- Adrian Frost expects the UK to vote to remain in Europe in the upcoming EU referendum
- Recent dividend growth has been muted but he expects greater dividend growth over the next few years
- Companies in the UK will struggle to grow over the coming year
Adrian Frost's view on the EU referendum
Adrian Frost expects the UK to vote to stay in the European Union. The fund's investments in domestically-focused medium-sized companies could perform relatively well in the short term if the UK votes to stay, while larger companies (where the bulk of the portfolio is invested) would benefit from sterling weakness in the event of Brexit. However, the manager feels the impact of the vote will be short-lived and has not made any material changes to the portfolio in anticipation of the decision. That said, he has taken advantage of the volatility to buy more of what he likes and sell investments he no longer favours.
UK companies could struggle to grow over the next year, and the introduction of the National Living Wage could have a detrimental effect on those focused on the domestic economy. Dividends from some of the largest companies in the UK are also under pressure. Oil & gas and mining companies have suffered from a significant fall in commodity prices and although prices have recovered since February this year, they are yet to reach previous highs. The fund's investments in tobacco and utility companies are also struggling - Imperial Tobacco, Drax, and Centrica face increased regulation and government intervention.
Over the past year, Adrian Frost has reduced exposure to companies with uncertain dividends. He has focused his attention on identifying more secure sources of income and has identified a number of opportunities among banks, insurance and life companies. Current investments include Lloyds, which the manager expects to benefit from normalising interest rates and SAGA, which has its own source of demand (an ageing population) so earnings are less affected by the wider global economy.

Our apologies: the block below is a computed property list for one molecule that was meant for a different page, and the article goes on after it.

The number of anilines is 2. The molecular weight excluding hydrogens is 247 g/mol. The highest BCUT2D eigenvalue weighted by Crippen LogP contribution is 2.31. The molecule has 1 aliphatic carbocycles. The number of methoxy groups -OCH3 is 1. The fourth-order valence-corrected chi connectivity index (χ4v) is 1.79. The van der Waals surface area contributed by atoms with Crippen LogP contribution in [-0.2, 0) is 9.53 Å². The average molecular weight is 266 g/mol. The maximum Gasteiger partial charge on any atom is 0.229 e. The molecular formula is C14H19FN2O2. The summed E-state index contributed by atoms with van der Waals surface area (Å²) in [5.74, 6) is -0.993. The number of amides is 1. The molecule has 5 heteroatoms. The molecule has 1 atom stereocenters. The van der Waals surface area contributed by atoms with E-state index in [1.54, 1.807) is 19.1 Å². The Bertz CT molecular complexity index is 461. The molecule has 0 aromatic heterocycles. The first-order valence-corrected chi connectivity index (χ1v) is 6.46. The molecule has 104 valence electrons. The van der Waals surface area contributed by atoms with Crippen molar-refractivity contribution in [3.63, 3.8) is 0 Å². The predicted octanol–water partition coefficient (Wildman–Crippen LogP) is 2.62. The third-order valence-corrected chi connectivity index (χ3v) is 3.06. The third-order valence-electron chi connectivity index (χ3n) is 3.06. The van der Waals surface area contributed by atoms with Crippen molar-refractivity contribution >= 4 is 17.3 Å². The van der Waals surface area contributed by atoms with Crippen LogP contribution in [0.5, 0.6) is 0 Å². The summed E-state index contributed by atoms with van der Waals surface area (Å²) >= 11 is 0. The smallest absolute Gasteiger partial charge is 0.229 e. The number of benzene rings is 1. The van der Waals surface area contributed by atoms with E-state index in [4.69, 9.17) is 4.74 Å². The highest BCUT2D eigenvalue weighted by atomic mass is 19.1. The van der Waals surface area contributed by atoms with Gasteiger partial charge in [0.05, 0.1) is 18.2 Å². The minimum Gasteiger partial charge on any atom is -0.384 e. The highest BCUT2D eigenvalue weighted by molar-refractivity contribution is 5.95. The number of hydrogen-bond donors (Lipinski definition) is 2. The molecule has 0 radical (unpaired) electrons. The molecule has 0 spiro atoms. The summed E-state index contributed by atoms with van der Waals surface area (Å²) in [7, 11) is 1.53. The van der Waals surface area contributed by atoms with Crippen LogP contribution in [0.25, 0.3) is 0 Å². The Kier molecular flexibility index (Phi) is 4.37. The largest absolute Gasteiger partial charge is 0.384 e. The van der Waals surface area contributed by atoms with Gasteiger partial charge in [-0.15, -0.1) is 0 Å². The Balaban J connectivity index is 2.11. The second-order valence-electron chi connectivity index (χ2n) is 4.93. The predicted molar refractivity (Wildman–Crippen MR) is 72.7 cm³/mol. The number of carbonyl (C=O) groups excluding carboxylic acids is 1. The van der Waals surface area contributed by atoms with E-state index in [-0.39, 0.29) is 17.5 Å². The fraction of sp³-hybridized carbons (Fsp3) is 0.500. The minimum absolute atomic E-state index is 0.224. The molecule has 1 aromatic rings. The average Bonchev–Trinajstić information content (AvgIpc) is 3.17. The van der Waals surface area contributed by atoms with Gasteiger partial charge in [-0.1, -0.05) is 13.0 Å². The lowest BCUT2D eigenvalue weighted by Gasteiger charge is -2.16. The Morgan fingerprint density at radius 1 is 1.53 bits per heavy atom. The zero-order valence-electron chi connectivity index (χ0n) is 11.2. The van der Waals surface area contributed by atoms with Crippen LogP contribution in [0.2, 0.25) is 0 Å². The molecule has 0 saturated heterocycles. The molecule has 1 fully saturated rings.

A preference for security means he often has to accept lower yields than he would ordinarily like and as a result, the fund's recent dividend growth has been muted. However, the manager feels his prudence will be rewarded; companies that are cautious with their balance sheets during this period of uncertainty should be in a position to offer greater dividend growth in the future.
The fund's longer term dividend record remains good. Against a backdrop of lower interest rates and widespread dividend cuts many managers are finding it difficult to grow their funds income. We feel the fund's current yield of 3.87% is attractive, although all income is variable and not guaranteed.
The fund underperformed its benchmark since the beginning of December 2015, following several years of strong returns. A low exposure to commodity-related companies boosted performance in the latter half of last year, but held back more recent returns as commodity prices rebounded from February.
Long-term performance remains strong. Adrian Frost's focus on cash-generative companies, which have the ability to reliably increase dividends over time, has served the fund well so far. Over his tenure the fund has risen 196.8% compared with 120.9% for the FTSE All Share Index and 127.2%* for the IA UK Equity Income sector.
Performance of the Artemis Income Fund over the manager's tenure, including reinvested dividends
*Source: Lipper IM to 01/06/2016. Past performance is not a guide to future returns.
|Annual percentage growth|
| June 11 -
| June 12 -
| June 13 -
| June 14 -
| June 15 -
|FTSE All-Share||-8.54%||30.6%||10.17%||6.82%||-6.64%||IA UK Equity Income||-7.36%||30.6%||12.28%||9.28%||-4.34%|
Equity income investing can form the backbone to a portfolio, either to provide an income or with dividends re-invested for growth. We rate Adrian Frost highly and believe he has the experience and skill to outperform over the long term. The fund remains on the Wealth 150 list of our favourite funds across the major sectors.
Please note the fund's charges can be taken from capital which can increase the yield but reduces the potential for capital growth.
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